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How To Remove Tree Sap From Your Car Safely... Without Damaging The Paint!

There are many great things to look forward to when spring blooms. However, one thing I never look forward to is sap on my car. It seems that even when I don’t park under a tree, my car still gets covered in sap.

It doesn’t matter if it’s sap from pine trees, palm trees, pecan trees, or sycamore trees - it’s still a frustration we need to address. Removing sap from your car doesn’t have to be difficult, but it does need to be removed quickly. The longer it sits, the harder it is to remove. Read this article to make sure you understand the steps you need to take to remove sap properly and easily.

It Helps To Start With A Basic Wash

The first step is to completely wash your car. This is a valuable step that you shouldn’t skip. In general, it’s good practice not to let anything like tree sap or other residue sit on your car for days, as when you leave things like this on your car, it can damage the paint over time.

Much of it can simply be removed with soap and warm water. When you wash your car thoroughly, it can remove dirt, grime, and sediment from it. If you attempt to remove sap from your car before you wash it, you could grind lingering dirt particles into the paint.

Removing Tree Sap From Paint

While removing tree sap from the pain of your car usually isn’t difficult, you may have to apply some pressure to the area to remove the sap. As soon as you see sap on your car, you should work to remove it as quickly as possible. Sap is always easier to remove when you first see it.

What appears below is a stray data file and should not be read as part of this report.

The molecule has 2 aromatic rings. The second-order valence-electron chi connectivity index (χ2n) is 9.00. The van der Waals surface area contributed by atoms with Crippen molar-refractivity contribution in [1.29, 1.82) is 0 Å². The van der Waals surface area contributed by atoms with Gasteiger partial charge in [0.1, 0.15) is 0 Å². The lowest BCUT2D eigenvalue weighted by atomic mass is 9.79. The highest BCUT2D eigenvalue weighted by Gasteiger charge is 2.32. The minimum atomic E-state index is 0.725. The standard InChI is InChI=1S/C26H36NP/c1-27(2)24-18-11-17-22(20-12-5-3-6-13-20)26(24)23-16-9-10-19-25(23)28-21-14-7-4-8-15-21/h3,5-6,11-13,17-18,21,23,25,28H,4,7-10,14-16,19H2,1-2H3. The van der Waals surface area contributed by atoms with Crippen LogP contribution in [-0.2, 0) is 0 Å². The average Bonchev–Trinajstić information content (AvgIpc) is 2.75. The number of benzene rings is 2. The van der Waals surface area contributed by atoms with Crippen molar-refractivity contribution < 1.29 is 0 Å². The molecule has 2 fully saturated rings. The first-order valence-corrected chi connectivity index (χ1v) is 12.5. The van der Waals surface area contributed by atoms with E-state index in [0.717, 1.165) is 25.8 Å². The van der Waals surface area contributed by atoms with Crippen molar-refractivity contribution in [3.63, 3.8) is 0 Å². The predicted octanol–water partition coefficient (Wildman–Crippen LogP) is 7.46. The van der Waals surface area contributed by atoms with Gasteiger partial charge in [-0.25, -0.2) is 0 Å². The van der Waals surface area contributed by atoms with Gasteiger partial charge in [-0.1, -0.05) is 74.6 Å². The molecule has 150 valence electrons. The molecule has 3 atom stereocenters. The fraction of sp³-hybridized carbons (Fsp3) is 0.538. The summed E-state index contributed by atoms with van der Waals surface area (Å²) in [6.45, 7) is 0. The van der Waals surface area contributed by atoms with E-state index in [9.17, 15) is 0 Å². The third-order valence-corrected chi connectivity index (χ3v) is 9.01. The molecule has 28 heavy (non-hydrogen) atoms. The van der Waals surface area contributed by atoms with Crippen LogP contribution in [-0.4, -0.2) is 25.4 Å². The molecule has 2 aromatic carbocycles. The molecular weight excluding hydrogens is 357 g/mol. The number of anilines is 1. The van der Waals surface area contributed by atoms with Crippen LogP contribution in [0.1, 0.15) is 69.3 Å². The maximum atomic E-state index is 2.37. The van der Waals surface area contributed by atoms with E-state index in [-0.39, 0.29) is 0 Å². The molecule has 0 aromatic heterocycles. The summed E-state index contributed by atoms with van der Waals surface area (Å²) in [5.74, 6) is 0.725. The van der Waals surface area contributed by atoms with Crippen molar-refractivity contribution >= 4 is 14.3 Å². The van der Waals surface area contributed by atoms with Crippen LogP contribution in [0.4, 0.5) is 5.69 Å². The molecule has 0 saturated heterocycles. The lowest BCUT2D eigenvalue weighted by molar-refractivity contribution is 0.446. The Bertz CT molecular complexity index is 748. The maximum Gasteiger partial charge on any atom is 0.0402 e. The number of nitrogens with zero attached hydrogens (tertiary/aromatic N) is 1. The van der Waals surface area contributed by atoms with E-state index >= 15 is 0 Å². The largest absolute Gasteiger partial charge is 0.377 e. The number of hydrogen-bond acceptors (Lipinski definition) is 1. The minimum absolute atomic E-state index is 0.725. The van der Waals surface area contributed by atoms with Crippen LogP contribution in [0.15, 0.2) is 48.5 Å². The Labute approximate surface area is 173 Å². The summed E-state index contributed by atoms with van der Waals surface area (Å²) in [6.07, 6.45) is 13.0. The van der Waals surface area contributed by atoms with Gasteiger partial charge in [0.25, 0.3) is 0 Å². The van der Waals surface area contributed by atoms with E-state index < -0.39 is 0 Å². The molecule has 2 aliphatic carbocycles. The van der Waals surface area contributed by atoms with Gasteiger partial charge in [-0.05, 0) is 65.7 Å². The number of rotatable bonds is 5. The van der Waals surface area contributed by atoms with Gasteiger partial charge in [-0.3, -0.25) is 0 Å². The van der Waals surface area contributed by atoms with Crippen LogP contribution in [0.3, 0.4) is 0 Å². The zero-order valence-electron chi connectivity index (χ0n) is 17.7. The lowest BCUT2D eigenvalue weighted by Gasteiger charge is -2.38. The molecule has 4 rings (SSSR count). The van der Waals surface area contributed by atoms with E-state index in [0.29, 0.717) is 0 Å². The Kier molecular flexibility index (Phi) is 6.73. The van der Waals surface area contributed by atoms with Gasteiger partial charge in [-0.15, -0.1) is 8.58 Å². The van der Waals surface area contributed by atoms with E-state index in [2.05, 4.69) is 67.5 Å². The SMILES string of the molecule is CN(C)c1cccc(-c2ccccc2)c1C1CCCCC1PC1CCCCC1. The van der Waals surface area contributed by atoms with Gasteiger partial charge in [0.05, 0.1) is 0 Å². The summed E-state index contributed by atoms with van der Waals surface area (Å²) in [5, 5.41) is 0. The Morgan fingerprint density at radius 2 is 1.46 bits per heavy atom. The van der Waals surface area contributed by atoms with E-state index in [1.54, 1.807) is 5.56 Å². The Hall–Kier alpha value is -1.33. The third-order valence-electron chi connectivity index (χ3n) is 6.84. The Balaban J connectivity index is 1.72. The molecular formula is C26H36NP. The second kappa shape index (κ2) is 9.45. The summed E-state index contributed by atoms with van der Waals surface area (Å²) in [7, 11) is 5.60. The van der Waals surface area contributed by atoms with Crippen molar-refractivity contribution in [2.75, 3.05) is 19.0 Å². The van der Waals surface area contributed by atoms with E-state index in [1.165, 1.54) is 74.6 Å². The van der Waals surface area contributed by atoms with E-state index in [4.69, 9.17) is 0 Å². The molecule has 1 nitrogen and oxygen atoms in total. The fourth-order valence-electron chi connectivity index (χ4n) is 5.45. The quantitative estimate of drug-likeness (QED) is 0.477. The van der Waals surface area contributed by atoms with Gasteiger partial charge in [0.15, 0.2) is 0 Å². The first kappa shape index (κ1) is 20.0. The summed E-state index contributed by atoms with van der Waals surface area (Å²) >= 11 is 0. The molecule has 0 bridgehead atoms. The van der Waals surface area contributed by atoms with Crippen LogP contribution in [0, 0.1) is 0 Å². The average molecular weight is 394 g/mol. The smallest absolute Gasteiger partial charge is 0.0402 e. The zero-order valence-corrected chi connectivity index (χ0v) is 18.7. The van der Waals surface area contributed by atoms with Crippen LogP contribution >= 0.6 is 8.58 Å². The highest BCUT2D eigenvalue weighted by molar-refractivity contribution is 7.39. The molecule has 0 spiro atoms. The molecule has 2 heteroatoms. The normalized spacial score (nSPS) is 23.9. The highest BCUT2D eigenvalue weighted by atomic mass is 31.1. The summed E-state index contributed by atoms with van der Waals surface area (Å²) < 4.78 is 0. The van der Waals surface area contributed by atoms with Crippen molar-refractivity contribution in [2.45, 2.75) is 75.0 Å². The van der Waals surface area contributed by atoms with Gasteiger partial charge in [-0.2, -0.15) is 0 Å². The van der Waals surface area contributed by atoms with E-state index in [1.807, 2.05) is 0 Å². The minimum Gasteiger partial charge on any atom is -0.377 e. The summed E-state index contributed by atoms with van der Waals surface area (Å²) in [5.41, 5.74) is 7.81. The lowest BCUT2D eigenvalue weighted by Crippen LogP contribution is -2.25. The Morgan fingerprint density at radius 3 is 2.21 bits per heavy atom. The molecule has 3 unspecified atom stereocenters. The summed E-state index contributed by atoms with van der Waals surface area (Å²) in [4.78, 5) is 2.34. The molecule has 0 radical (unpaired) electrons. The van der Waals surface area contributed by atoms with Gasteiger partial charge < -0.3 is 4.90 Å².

You have to be careful if the sap is baked on from the sun. If it is, applying too much pressure could cause scratches by moving around the hard sap material.

Here’s how to remove tree sap the right way.

What You'll Need

  • Soapy water
  • A good bug/tar remover. You can also use rubbing alcohol if you do not have one.
  • WD40 is also safe to use. It will need to sit on the car for 5 minutes. WD40 may remove the wax from the car, but won’t damage the finish. It can also be used on plastic and rubber parts without destroying them like many other chemicals.
  • Soft towels, ideally microfiber
  • Torque Detail Ceramic Shine or Mirror Shine

Before We Start, Understand This

It’s always best to wash your car before and after you use any products to remove sap. There are many products available to remove sap, some of which can also remove the protectants on your paint. Wax is one of those protectants.

You shouldn’t use liberal amounts of tar remover - only use as much as you actually need. Using your muscles is a better option than applying more remover. After you remove the sap and wash your car, it’s best to apply a protective coat of wax.